“The update target usually is the latest version, but at times one needs to take intermediate steps so that the delta for one upgrade does not get out of hand and that one can integrate and release things earlier.”
In addition to the items above there were a few other items, e.g. updating of icu to version 63.1, which has been also pending for a while as it has had dependencies to the lower level even on package management level i.e. rpm. In this case, the dependency chain was libicu > sqlite > nss > rpm, which meant that in the worst case while doing the icu upgrade the rpm, which had dependencies to it, could stop working (similar to the problems with sqlite and nss also in the past). After looking into this particular issue, we noted that we can drop the libicu from the rpm chain, by changing rpm to use openssl instead of nss by default. In addition to libicu this also made it possible to more easily handle updates to sqlite and nss as both of those also dropped out from the rpm’s dependency chains. Similar change was done to p11-kit to use openssl instead of nss .
As explained earlier, when touching some lower level components like glibc and gcc, many other packages might fail to build because of changes in libraries, headers, paths, etc. These of course needs fixing before the release can be pushed out. The simplest thing quite often would be to patch the component with the needed fix. However, as we have limited resources and we do not want to pile up the maintenance burden, we rather try to update a component to newer version instead of just fixing the issue with a simple patch. Surely there are always considerations needed as updating a component always brings in bigger change and risk. This is why applying the patch is preferable when we are further in the releasing process. As pointed out earlier, the update target usually is the latest version, but at times one needs to take intermediate steps so that the delta for one upgrade does not get out of hand, and that one can integrate and release things earlier.
While some of the team worked on the bigger items like these glibc and gcc updates, there were also many others who touched on different parts of Sailfish OS. Thus, we also managed to include quite a notable set of component upgrades including, but not limited to: updating of iptables to version 1.8.2, pcre to version 8.42, pulseaudio to version 12.2, shared-mime-info to version 1.12, util-linux to version 2.33.1, valgrind to version 3.14, and zlib to version 1.2.11. The aim is to have a few package updates always in each release, to keep up with the upstream.
On top of all of the above, we also worked on reducing the image size by moving extra documentations to separate packages and unifying the packaging conventions. Also, work was done to exclude some tools/libraries to separate packages, which are not needed without developer mode to reduce the size of the updates. Also, tools depending on ncurses were moved to sub packages if possible, which allowed dropping ncurses from the image. Some of such tools to mention are sqlite and connmanctl, which no longer are part of the default image. However, all the tools will still remain in the repositories so that all of you who want to tinker with the cmdline have the tools still available. We also dropped e.g. kbd from the image by default to save some more space, and build e.g. our browser engine with system icu enabling also significantly shorter build time. These and other fixes saved around 15M in the Sailfish OS core.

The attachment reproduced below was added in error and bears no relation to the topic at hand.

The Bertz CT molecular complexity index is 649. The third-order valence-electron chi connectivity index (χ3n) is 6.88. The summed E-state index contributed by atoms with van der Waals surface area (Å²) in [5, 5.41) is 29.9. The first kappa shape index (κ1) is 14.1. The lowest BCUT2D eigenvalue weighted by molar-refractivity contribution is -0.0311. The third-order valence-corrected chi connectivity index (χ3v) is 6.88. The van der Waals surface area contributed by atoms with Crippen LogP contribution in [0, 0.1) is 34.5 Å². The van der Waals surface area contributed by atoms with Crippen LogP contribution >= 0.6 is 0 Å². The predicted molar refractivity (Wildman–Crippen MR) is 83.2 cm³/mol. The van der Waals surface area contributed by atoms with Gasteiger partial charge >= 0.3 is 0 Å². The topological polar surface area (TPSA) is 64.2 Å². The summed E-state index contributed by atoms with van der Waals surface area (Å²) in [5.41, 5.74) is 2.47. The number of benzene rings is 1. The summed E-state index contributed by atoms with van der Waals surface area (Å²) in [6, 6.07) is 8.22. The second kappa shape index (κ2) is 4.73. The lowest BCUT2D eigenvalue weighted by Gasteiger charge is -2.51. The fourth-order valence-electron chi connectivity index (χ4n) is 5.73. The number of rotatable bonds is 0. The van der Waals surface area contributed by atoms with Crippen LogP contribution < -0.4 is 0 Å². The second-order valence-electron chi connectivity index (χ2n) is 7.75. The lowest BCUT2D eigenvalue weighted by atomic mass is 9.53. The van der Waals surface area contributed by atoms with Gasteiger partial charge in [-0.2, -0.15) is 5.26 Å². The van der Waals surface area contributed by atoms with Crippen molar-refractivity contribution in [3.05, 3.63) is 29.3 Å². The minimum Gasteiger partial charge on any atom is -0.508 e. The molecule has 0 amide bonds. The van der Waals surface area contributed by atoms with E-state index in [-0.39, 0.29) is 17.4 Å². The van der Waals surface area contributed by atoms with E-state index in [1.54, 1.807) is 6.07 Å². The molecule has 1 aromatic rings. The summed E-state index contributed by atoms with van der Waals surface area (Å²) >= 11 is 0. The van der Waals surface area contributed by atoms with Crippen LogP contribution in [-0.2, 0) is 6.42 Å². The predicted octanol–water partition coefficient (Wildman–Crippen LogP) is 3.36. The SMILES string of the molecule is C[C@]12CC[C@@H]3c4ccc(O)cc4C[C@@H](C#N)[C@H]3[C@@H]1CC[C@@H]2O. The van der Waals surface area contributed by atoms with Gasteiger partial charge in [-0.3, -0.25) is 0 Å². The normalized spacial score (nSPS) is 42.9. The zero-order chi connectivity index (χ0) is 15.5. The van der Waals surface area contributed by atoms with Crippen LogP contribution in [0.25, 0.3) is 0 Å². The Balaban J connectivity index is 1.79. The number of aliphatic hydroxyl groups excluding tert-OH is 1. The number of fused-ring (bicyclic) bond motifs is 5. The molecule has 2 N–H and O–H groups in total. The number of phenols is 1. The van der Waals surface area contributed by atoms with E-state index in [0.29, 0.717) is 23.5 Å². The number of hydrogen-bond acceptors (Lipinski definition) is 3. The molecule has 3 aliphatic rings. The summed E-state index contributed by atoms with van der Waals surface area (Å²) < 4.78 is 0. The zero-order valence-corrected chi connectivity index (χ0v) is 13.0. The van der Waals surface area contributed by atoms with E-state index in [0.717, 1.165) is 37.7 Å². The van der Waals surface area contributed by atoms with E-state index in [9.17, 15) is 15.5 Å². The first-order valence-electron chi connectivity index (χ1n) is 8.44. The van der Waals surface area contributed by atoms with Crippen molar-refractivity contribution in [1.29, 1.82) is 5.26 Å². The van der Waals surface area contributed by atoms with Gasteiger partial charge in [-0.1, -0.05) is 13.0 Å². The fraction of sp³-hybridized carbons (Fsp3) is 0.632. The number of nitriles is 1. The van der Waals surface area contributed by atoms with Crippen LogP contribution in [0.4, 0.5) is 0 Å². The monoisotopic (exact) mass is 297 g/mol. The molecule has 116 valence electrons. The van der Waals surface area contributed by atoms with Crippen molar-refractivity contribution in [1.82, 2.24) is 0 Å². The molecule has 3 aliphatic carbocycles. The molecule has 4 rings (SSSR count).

Oh, and one more thing…
We did not forget Sailfish X and the XA2 device, to which we brought some very welcome fixes, such as fixing the sensor behaviour when doing phone calls. We also improved the high power drain in the wlan usecase. Also, one new addition to our Sailfish OS core offering was Near Field Communication (NFC) support, which is in its first version with URL tags available with 3.0.3 hossa. For anyone wanting to give it a bit deeper look you can check the source codes of our NFC daemon and the plugin for the XA2.
Additional items to XA2 were related to improvements for the Android 8.1 App Support, including:
- Mobile data works now with both SIM cards for Android apps on XA2 devices
- Recently added files to the Sailfish side appear now on the Android side immediately
- System UI notifications from the Android side are now hidden (Sailfish OS to handle)
- Notification handling is now improved, new notifications will not receive grouped notifications
- SSH file transfer no longer crashes Android App Support
Surely there are still places to improve and we are already preparing for the next set of fixes for the Android App Support, which will include at least improvements with notifications to not show that many duplicates, fix for display blank prevention so that your display stays on while you navigate or watch videos via Android apps, and initial support for clipboard between Sailfish OS and Android apps.
Ps. Let us know what you think of this more technical blog post and if we should start going into more details like this also in the future.